In the Doctor Who episode "The End of Time Part 2",

Gallifrey is pulled out of the Time War alongside the Earth

(has it been long enough I don't need a spoiler? eh, I won't take the chance)

Gallifrey is visually several times the size of Earth, as is shown here.

Gallifrey v Earth in Pixel Lengths http://it.virtualarena.wikia.com

As you can see, Gallifrey is no laughing manner. But wouldn't Earth's orbit be pulled apart? Even for the five or ten minutes it lasts, shouldn't Gallifrey wreak havoc on Earth's orbit, as massive bodies tend to do? As the picture shows, the moon is probably gone, as Gallifrey would present a larger energy source, and thus larger attraction. Especially if it was in the way when Gallifrey made its entrance, as the picture would suggest. How does Earth escaped unscathed from this orbital confrontation?

  • 1
    5 minutes of gravity mechanics vs. millennia and you think we should slingshot off? (also spoilers don't work so well when you need photos).
    – Radhil
    Commented Jun 30, 2017 at 13:50
  • 9
    Wibbly-wobbly gravity-wavity. Don't expect DW science to always make sense.
    – Rand al'Thor
    Commented Jun 30, 2017 at 13:51
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    @Radhil True on both accounts, but it's surprising what people get mad at, and if not us, definitely our moon, but lo, there it is in "Save the Moon"
    – Imperator
    Commented Jun 30, 2017 at 13:53
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    Some horrendously amateur google-math on my part says Earth might have accelerated anywhere from 8-10 m/s in some random direction (the shot isn't really clear which way Earth is being pulled). Some other amateurish googling says Earth would need maybe another 11km/s to escape solar orbit, although non-livable orbits probably need a lot less. If I could figure out how to condense mathiness into an answer, I would post this, although I am now depressed to realize I've worked this out for a show where the magic box towed Earth back to orbit not 4 episodes prior (have a +1 for that).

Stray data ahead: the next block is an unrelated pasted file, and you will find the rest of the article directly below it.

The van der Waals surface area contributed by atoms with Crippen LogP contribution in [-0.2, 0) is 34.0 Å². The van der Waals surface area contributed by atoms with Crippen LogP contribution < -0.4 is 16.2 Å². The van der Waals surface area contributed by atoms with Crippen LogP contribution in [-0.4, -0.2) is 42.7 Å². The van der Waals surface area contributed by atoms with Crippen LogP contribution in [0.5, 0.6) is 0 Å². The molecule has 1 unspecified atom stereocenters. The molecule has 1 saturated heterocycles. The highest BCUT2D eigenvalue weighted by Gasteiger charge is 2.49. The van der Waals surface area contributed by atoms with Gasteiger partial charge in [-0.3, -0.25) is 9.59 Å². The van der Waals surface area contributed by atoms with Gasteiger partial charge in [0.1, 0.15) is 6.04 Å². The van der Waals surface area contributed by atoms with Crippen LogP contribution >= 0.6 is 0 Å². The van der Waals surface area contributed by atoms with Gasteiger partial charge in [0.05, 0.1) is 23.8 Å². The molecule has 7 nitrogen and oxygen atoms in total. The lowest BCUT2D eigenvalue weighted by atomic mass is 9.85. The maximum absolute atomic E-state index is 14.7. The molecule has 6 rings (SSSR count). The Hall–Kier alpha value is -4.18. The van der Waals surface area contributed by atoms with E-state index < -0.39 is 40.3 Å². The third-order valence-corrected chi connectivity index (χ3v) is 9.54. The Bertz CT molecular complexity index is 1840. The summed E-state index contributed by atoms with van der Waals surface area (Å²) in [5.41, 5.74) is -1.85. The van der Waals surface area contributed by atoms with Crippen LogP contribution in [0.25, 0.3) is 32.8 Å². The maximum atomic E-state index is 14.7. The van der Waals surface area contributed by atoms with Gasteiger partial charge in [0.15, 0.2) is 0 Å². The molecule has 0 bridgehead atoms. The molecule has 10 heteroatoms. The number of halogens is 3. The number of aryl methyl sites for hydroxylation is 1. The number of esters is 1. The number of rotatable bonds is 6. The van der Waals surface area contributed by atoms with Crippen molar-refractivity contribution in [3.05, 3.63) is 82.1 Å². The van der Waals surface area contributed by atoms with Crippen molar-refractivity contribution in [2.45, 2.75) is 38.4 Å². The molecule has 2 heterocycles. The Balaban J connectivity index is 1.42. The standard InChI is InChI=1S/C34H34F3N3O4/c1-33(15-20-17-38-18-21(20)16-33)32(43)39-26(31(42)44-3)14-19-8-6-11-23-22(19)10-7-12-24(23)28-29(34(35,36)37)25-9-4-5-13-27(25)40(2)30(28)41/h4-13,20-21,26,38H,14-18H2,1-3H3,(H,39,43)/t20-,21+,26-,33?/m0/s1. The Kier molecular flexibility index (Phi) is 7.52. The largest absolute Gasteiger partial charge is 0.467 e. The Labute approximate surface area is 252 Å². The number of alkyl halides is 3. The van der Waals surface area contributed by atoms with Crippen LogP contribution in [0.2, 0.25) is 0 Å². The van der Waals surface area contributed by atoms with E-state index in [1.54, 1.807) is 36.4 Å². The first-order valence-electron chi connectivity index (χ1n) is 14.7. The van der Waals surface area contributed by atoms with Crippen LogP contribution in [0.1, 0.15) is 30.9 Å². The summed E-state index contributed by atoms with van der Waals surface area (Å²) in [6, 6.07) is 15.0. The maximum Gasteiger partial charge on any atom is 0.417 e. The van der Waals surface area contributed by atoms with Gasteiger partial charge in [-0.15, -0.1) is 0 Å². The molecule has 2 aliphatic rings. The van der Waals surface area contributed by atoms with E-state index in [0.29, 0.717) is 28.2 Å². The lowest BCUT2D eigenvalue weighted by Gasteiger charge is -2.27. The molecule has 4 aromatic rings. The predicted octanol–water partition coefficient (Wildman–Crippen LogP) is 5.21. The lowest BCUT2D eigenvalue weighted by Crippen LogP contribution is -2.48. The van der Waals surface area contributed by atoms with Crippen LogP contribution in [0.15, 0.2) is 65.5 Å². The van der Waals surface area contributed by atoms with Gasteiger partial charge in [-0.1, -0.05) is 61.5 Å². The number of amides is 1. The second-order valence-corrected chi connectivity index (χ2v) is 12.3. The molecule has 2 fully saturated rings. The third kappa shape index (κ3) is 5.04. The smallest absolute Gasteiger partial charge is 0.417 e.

– Radhil
    Commented Jun 30, 2017 at 14:29
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    Short answer really is that DW doesn't do orbital mechanics. Remember the time they dragged a bunch of planets to the same place, all close enough together to clearly see each other in the daytime sky, and there weren't any problems at all?
    – Tin Wizard
    Commented Jun 30, 2017 at 18:27

1 Answer 1


Had Gallifrey remained where it re-appeared, it would likely have shredded Earth and the Moon, and possibly sent it careening out of the solar system (or into the Sun).

That said, the same effects would have likely had similar catestrophic effects on Gallifrey. Sure, Earth is smaller, but they would both have felt tidal forces from the other, and I'm sure Gallifrey would have been at the very least battered and wrecked.

The Time Lords, however, are smart AND clever. They understand gravity in a way we don't. They have built technology that can transverse time and space in moments, and (famously) dimensional manipulation abilities that allow things to be smaller on the outside.

So I'm pretty sure the answer to "why didn't it happen" is "The Time Lords didn't want it to". There might be more specifics, like 'gravity neutralization bubble' or 'spatial impact avoidance' or other technobabble. But in the end, it didn't happen because the people who can juggle planets decided it wouldn't.

They did it for their own benefit (because putting Gallifrey back together would have been annoying, I'm sure) but they did it. And so the Earth was saved, thanks to Time Lords being surprisingly non-dickish.

  • It's mass and distance that determine the strength of tides, not difference in size.
    – pconley
    Commented Jun 30, 2017 at 18:43
  • Granted, but that still doesn't involve the size difference between the two bodies. As far as Earthly tides are concerned, it's irrelevant whether Gallifrey is a gas giant or a point mass.
    – pconley
    Commented Jun 30, 2017 at 19:29
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    @KutuluMike isn't understanding the physics correctly. For bodies sufficiently large to be pulled to a sphere by their own gravity (like planets), the Roche limit determines where tides are strong enough to start ripping things apart. The Roche limit can be determined entirely by the densities of the two bodies and the radius of the larger body; the radius of the smaller body doesn't directly come into the equation. en.wikipedia.org/wiki/Roche_limit Commented Jun 30, 2017 at 19:40

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